One of the myriad of ways Barack Obama tricked Americans into voting for him was to promise the LGBT community the repeal of the military’s Don’t Ask, Don’t Tell policy that allows for active discrimination against the nation’s gay community. For the past 17 years, our country’s military has removed individuals who publicly admit to being homosexual. The LGBT community has fought for some time to change this policy so that men and women may serve openly regardless of sexuality, so when Senator Obama campaigned against the discriminating policy it became a rallying cry for the community and seemed as if victory was at hand.
Days after his election, Obama quickly acted to let the wind out of their sails by admitting that this important step would not be addressed until well into his term (if at all). He has, since his inauguration, strung along equality proponents, frequently dangling the carrot in front of our eyes, by repeating his intentions ad nauseam. Despite his commander-in-chief status and his ability to end this policy with the signing of an executive order at a moment’s notice, it’s quite clear by this point that President Obama has no intention of doing so, relying instead on his strategy of “staying above the fray” and letting congress take the responsibility.
The New York Times reports that with 2009 being mostly devoted to an ultimately failed healthcare reform debate, Obama did not want to add another “polarizing” debate to distract from his insurance industry bailout. The fact is that the only people for whom this is controversial is predominately with bigots in congress and the military. Several polls have recently shown that majorities of the American public believes in the importance of equality in our military. Polls done by Democracy Corps and Quinnipiac show about 55% support equality while 37% want DADT continued.
Meanwhile the President excuses his lack of action because “the military was stretched in two wars.” House Minority Leader John Boehner agreed on Meet the Press saying, “In the middle of two wars and in the middle of this giant security threat, why would we want to get into this debate?” Are you both so blind to the issue that you cannot, in fact, see that your excuses are the exact reason that we should be removing this repression? Is it so hard to understand that in a time of two wars that expelling thousands of individuals for trivial reasons would create a stress on the military? Does not the military need anyone willing to volunteer? I’m angered even more by Representative Boehner’s reasoning by having the guts to bring up “giant security threat[s].” The Representative seems to regard the loss of people like National Guard Lt. Daniel Choi not to be a security threat. Despite Arabic-linguists being in short supply in our military, Mr. Choi is facing expulsion and we will be left that much more weakened by his loss. Mr. Boehner, your defense of this policy is what is creating the very excuse you are using to keep it in place. At best, your circular-logic is astounding; at worst, you are a bigot.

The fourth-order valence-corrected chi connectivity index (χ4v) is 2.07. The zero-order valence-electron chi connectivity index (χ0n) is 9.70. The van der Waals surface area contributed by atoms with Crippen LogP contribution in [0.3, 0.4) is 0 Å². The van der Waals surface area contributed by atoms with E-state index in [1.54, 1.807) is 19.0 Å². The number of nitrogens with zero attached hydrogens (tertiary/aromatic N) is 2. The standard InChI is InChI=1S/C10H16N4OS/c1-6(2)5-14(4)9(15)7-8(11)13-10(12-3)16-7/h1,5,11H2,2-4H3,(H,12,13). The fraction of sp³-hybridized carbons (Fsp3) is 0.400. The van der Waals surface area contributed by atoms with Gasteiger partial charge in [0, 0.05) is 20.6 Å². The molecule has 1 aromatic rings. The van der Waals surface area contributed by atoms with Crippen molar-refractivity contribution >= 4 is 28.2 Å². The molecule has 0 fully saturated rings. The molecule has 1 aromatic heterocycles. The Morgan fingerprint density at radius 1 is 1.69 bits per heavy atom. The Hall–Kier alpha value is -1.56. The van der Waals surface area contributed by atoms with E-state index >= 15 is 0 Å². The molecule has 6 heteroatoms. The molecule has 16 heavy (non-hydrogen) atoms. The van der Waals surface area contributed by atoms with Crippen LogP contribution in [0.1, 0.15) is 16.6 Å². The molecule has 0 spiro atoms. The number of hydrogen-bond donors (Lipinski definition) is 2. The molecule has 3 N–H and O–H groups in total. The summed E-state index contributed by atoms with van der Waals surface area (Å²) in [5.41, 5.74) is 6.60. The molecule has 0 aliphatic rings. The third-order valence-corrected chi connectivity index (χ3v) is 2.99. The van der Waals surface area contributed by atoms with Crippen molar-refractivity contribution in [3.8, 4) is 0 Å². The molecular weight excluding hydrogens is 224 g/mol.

Now, we are seeing the beginnings of what may be the end of Don’t Ask, Don’t Tell. After another airing of the tired refrain during the State of the Union address, President Obama again pledged his support for a repeal. Tomorrow, Defense Secretary Robert Gates and chairman of the joint chiefs of staff Admiral Mike Mullen will announce their plans to carry out a repeal of DADT with an act of congress. It is also expected that Gates will announce an end to action against service members whose sexual orientation is revealed by third parties or jilted partners. As with almost every action of the Obama administration it is important not to rest until the President has pen in hand, ready to sign.
Elaine Donnelly, a “crusader against gays in the military” and president of the Center for Military Readiness, has come out in favor of more draconian policies prohibiting women from service (and blaming them for the scandals at Abu Ghraib) and keeping open gays from becoming teachers (Videos featuring Ms. Donnelly in a House Military Personnel Subcommittee can be found here). Indeed, Senator-elect Scott Brown cannot even bring himself to publicly express an opinion on the matter. How a senator from a state that allows same-sex marriage has any hesitance about repealing DADT boggles the mind, especially when asking how he plans to stay elected. Those who would defend the status quo are not acting in any concern for “security threats” or a “stretched military” but only because of their own prejudices and desire to keep us divided amongst ourselves.